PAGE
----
Two years ago, Krejci even lead the league in +/-, a stat that’s always seemingly overshadowed by goals/assists/points. His performance in the Olympics was huge, and he came back from that on fire; his powerplay “quarterbacking” skills are astounding to watch, especially when he controls the PP from the half-wall; if his wrist recovers entirely, I expect great things out of our lone Czech this year.
Zach (Sabres): With the way the roster is setup currently, there aren’t going to be many bench players. Matt Ellis is a good veteran player that was just resigned by the Sabres as a depth player in Portland that could fill in as an injury replacement. Ellis was picked up by the Sabres in 2008 and has been a fourth line/scratched player ever since. He has a good work ethic that rubs off on the other players on his line and on the team as a whole.
Kyle (Canadiens): With everyone so new last season, the entire team was under the microscope, so nobody really flew under the radar. If I had choose one guy who doesn’t get enough respect, it would be Josh Gorges, although that is very, very rapidly changing. He’s a leader in the room, and Habs fans saw him play with pure heart in the playoffs. Considering his role as a 5th or 6th d-man, his lowly point totals and his style, it would probably open some eyes in other fan bases to know that he’s a top-3 contender to fill the captaincy void on the Canadiens. I also think Hal Gill deserves mention; through 82 games we wondered what Bob Gainey was thinking when signing him. The moment the puck dropped in the playoffs, however, we saw exactly what Gainey was thinking. He was a completely different player in that his body was going to be used as a speed bag for flying pucks. He was a beast on the blue line and a steadying influence on some of the younger guys. His ways especially helped Gorges.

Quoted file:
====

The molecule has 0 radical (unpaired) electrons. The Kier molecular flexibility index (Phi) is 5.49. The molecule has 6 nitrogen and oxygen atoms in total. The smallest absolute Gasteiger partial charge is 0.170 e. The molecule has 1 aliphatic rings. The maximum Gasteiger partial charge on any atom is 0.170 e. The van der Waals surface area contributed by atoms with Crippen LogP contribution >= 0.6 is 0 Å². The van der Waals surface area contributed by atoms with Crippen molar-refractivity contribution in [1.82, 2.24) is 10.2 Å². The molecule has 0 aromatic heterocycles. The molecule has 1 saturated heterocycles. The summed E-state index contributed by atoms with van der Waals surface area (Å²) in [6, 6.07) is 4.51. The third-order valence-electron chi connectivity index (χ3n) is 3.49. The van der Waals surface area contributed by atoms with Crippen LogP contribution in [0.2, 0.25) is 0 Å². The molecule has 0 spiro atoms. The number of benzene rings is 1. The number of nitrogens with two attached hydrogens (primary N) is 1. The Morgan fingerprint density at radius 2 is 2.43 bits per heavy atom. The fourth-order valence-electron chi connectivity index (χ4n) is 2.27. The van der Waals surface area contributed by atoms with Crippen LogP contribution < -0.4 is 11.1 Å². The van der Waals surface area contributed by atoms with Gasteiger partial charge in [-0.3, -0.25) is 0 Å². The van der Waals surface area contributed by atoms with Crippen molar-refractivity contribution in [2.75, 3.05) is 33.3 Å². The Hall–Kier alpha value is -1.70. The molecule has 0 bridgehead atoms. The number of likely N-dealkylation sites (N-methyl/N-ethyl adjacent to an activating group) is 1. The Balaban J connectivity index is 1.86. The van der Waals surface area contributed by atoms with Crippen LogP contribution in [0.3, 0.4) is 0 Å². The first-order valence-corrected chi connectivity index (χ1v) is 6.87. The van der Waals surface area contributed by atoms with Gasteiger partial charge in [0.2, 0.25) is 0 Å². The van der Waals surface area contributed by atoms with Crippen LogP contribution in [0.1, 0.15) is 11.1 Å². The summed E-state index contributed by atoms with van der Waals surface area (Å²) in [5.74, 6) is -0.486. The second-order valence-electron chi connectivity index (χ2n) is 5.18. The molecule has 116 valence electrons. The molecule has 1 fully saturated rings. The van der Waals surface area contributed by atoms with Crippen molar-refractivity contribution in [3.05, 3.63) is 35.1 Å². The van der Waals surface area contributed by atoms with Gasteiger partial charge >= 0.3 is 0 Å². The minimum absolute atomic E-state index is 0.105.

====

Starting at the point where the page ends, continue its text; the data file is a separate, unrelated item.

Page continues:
Burgundy (Senators): I don’t think Chris Phillips gets enough credit for what he brings to the Senators. Granted, he’s played the majority of the last few seasons with Anton Volchenkov but I think Phillips brings a stable and reliable presence to the Senators. This will be even more important for the Senators this year as their 2010-2011 roster boasts some offence and very little defence. It’s also worth noting this season is a contract year for Phillips. I’m told the Senators have already begun discussing extensions with “Big Rig.”
PPP (Maple Leafs): Mikhail Grabovski without a shadow of a doubt. Habs fans will never admit that they gave up a player with 10 times the heart combined of the two Kostitsyn clowns they kept and Leafs fans are, on the whole, incredibly eager to trade him. A short trip to Behind The Net shows that Grabovski is the Leafs best forward at getting the puck from the Leafs’ end of the ice to the opponents and at creating shots on goal.
He never takes a shift off, pursues the puck doggedly, and is extremely hard to knock off the puck. If he gets the right linemates, which he had in his first year in Toronto in Nikolai Kulemin and Niklas Hagman, then he will be in the neighbourhood of 50 points.
5. The Moment of Truth: I understand that everyone is an expert BEFORE the season starts; so as bloggers, it’s important to throw up your pre-season predictions so everyone can mock you later. If your credibility was on the line, how would you rank the final standings of the Northeast Division? More importantly, which teams do you think will make the playoffs from the Northeast?
Sarah (Bruins): Haha this is only difficult past number 1. Honestly I don’t see the northeast being too strong this year.
I think the Bruins will make the playoffs around the 3-4-5 area in the East; the Senators might squeak in at 7, and maaaaybe the Sabres at 8.
The Leafs will probably just barely miss at 9 or 10, and the Habs won’t even come close.
I’m a homer, what can I say.
Buffalo, Boston, and Toronto will make the playoffs.
1 – Boston (playoffs)
2- Buffalo (playoffs)
3- Montreal (playoffs)
Burgundy (Senators): Urggh. I’m going to be crucified by Sens fans, Habs fans and Leaf fans for this… I can’t win. Here’s my “well thought out, completely off the mark” Northeast Division predictions:
PPP (Maple Leafs): Uggh, last year’s rankings had the Leafs in the middle of the pack and we all know how that turned out so in an attempt to curry favour with the hockey gods:
The next division up in our Blogger Roundtable Preview series will be the Atlantic on Wednesday, Sept 8. If you want to take a look at the entire schedule, you can check it out here—or if you want to make sure you don’t miss anything, you can subscribe to VFMS (via email or RSS) for the next couple of weeks. If there are any writers you found interesting here, I urge you to go check out their sites. Each and every writer who participated has an extremely good site and pump out great content year-round!